Dr Marcus Waithe, Magdalene

 

 

Biographical Information

Marcus Waithe is a University Senior Lecturer in the Faculty of English, and a Fellow and College Librarian at Magdalene College. He held the post of Lecturer in Victorian Literature at the University of Sheffield between 2005-2009, having completed a Ph.D. at King's College, Cambridge in 2004. He was an undergraduate at the University of Leeds, and before that attended state schools in Essex.

Research Interests

Dr Waithe's first book, William Morris’s Utopia of Strangers: Victorian Medievalism and the Ideal of Hospitality (2006) explored Victorian interest in the treatment of strangers, in the light of literary, architectural and political efforts to define the limits of the good society. He has published articles on Victorian non-fiction prose, as well as nineteenth and twentieth-century poetry, in Essays in Criticism, Victorian Studies, English, Textual Practice, The Yearbook of English Studies and PN Review. His current book project combines these interests in intellectual history and literary form: entitled The Work of Words: Literature and the Labour of Mind in Britain, 1830-1930, it investigates authorial anxiety about the value of literary endeavour, and considers the strategies employed by writers who sought to evince 'useful' labour by making their words ‘work’ on the page. He is also pursuing specialist research on John Ruskin’s museology, and in this capacity is the project leader of an online museum, which uses Victorian photographs to ‘reconstruct’ the appearance of Ruskin’s museum for Sheffield artisans on the Web: http://www.ruskinatwalkley.org/ 

Dr Waithe's research interests take in the following areas: Victorian intellectual history; Victorian poetry; William Morris; John Ruskin; Utopias; the Victorian city; museology; law and literature; the poetry and criticism of Geoffrey Hill.

Areas of Graduate Supervision

Dr Waithe is interested in supervising graduates in the following areas: Victorian moralists (esp. Carlyle, Ruskin, Morris); aestheticism; medievalism; literary and intellectual labour; Utopianism; relations between Victorian literature and the visual arts or architecture; Victorian cultural institutions (especially museums).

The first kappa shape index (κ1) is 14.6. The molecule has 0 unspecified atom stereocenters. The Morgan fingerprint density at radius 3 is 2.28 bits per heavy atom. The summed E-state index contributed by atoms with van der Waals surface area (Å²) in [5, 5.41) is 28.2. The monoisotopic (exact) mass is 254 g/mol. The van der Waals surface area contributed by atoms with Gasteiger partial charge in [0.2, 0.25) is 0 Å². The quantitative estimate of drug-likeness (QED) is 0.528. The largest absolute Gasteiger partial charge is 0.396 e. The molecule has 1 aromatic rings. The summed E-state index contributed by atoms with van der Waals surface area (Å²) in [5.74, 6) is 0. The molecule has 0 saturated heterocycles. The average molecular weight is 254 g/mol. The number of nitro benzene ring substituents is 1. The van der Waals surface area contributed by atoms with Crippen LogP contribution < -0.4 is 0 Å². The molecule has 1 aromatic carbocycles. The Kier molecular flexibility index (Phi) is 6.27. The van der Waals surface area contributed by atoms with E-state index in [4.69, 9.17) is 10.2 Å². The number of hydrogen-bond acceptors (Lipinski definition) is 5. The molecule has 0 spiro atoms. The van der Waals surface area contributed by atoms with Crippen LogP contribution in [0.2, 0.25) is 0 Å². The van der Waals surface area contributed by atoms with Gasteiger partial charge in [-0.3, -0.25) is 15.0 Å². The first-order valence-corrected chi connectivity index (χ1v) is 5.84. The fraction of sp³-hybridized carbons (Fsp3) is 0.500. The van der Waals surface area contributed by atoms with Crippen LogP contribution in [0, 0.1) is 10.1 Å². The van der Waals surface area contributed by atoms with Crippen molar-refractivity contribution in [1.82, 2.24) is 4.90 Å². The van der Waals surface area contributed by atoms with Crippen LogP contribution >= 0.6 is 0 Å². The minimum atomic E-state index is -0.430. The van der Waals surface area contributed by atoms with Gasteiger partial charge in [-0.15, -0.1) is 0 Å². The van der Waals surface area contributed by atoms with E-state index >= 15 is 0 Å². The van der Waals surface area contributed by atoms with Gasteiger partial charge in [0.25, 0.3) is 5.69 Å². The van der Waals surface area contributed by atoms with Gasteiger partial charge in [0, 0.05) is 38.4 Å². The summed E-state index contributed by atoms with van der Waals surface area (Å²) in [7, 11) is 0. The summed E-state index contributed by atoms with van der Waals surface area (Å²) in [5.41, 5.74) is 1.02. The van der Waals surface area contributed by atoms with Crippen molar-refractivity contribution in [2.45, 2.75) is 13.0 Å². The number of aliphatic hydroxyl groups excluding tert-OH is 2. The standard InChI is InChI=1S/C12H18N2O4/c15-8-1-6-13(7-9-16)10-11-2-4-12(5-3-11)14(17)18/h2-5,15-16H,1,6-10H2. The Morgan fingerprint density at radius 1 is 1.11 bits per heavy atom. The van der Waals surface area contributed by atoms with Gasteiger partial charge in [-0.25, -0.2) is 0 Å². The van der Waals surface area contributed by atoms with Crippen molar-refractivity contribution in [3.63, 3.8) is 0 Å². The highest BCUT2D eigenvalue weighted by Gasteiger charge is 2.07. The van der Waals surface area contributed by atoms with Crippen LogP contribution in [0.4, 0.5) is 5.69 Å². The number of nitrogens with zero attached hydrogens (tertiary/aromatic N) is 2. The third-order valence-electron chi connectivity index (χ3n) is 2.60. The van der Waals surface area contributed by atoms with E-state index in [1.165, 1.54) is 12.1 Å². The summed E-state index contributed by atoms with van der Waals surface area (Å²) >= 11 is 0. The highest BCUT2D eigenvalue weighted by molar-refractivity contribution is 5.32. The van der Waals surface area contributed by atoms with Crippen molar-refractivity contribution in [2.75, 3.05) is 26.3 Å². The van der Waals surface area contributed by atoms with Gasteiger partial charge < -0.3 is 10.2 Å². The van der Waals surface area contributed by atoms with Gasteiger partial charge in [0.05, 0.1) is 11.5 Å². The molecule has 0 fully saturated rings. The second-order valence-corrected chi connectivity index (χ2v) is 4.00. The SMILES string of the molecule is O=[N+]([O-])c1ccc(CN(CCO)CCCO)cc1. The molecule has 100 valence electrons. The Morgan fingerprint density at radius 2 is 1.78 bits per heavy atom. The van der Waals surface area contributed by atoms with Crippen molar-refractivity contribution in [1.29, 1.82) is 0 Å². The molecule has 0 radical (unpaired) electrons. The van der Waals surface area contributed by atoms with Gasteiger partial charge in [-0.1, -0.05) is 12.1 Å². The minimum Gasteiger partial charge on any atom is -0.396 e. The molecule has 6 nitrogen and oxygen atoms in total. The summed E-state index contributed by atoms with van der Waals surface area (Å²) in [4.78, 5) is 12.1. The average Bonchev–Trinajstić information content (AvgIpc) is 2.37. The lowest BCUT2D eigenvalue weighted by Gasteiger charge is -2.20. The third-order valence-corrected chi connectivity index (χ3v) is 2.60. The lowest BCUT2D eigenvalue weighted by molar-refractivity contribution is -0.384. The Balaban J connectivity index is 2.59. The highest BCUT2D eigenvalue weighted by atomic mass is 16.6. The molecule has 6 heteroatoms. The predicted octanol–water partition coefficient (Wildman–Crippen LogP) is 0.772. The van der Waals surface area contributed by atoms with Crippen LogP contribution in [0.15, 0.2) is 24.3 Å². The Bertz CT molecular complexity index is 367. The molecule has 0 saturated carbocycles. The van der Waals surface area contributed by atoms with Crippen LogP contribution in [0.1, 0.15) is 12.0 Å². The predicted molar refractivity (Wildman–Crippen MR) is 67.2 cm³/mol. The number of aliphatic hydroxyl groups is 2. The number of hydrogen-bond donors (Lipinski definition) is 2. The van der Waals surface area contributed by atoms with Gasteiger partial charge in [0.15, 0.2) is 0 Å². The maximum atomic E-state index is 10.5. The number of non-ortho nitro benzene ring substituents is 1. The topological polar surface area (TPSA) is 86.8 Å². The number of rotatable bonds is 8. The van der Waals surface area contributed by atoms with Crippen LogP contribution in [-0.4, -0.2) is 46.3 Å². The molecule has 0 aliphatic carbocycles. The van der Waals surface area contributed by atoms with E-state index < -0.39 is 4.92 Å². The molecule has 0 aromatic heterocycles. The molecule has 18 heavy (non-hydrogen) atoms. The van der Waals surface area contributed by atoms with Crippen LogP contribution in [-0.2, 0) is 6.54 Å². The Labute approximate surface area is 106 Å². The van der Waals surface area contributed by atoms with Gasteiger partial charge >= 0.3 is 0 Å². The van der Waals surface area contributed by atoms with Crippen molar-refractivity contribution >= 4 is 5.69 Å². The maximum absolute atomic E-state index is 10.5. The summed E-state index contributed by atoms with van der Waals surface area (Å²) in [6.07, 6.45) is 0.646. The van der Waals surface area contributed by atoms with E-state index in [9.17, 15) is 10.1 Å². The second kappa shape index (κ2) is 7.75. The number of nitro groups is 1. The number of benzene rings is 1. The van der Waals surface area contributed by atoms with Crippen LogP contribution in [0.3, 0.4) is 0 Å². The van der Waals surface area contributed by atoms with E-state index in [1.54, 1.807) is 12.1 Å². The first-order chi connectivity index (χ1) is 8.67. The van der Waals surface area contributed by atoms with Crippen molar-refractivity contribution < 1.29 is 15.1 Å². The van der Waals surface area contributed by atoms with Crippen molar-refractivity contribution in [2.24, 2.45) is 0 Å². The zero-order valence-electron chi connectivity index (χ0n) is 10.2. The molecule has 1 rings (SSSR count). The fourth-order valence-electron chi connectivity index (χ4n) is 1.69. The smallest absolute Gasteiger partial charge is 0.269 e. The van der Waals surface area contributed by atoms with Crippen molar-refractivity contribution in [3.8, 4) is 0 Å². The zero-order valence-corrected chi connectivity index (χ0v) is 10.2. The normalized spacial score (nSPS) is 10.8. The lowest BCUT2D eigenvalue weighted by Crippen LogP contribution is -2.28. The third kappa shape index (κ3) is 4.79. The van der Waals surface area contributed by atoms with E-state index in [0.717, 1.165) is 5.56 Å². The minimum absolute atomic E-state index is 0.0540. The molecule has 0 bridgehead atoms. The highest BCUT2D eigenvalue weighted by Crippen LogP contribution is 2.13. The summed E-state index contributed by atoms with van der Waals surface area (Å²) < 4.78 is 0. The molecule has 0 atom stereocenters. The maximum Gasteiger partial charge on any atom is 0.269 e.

Selected Publications

i) Books

Forthcoming:

  • The Labour of Literature in Britain and France, 1830-1910: Authorial Work Ethics, ed. Marcus Waithe and Claire White (London: Palgrave Macmillan, 2017)

(ii) Articles and Essays

Forthcoming:

  • 'Building Utopia: The Structural Medievalism of William Morris's News from Nowhere', in The Oxford Handbook of Victorian Medievalism, ed. Nick Groom, Joanne Parker and Corinna Wagner (Oxford University Press, 2016)
  • 'Uncanny Romance: William Morris and David Jones', in Romance Writing in English Literature (1340-1940), ed. Goran Stanivukovic (McGill-Queen's University Press, 2017)

(iii) Academic Book Reviews

(iv) Literary and Art Journalism

  • Feature on the re-opening of Emery Walker House, Hammersmith, Apollo Magazine, 18 May 2017 (online content)
  • 'The "old house by the Thames" that inspired William Morris', Apollo Magazine, 7 September 2016 (online content)
  • 'Accidental Affinities', review of A. S. Byatt's Peacock & Vine: Fortunty and Morris in Life and at Work, Apollo Magazine, September 2016, p. 119
  • Review of Giles Waterfield, The People's Galleries: Art Museums and Exhibitions in Britain, 1800-1914, Apollo Magazine, January 2016
  • Review of Sarah Quill's Ruskin's Venice: The Stones Revisited and Ken and Jenny Jacobson's Carrying off the Palaces: John Ruskin's Lost Daguerreotypes, Apollo Magazine, May 2015, pp. 106-7
  • '"Dense Settling": Geoffrey Hill's Broken Hierarchies', P.N. Review, 219 (September-October 2014) (review of Geoffrey HIll, Broken Hierarchies: Poems 1952-2012, ed. Kenneth Haynes (OUP, 2013)
  • Review of Tony Pinkney, ed., We Met Morris: Interviews with William Morris, 1885-1896The Times Literary Supplement, 14 October 2005, p. 34
  • Review of Thomas J. Tobin, ed., Worldwide Pre-Raphaelitism, in The Times Literary Supplement, 11 March 2005, p. 29
  • 'Angry and Engaged', review of Michael Hamburger's Wild and Wounded and August Kleinzahler's The Strange Hours Travelers Keep, P. N. Review, 31 (January-February, 2005), 3, 85-86
  • 'Housman Country', review of Bromsgrove PoetsP. N. Review, 31 (September-October, 2004), 1, 93-94
  • Review of David Clifford and Laurence Roussillon, eds, Outsiders Looking In: The Rossettis Then and NowThe Times Literary Supplement, 2 July 2004, p. 24 

(v) Public Engagement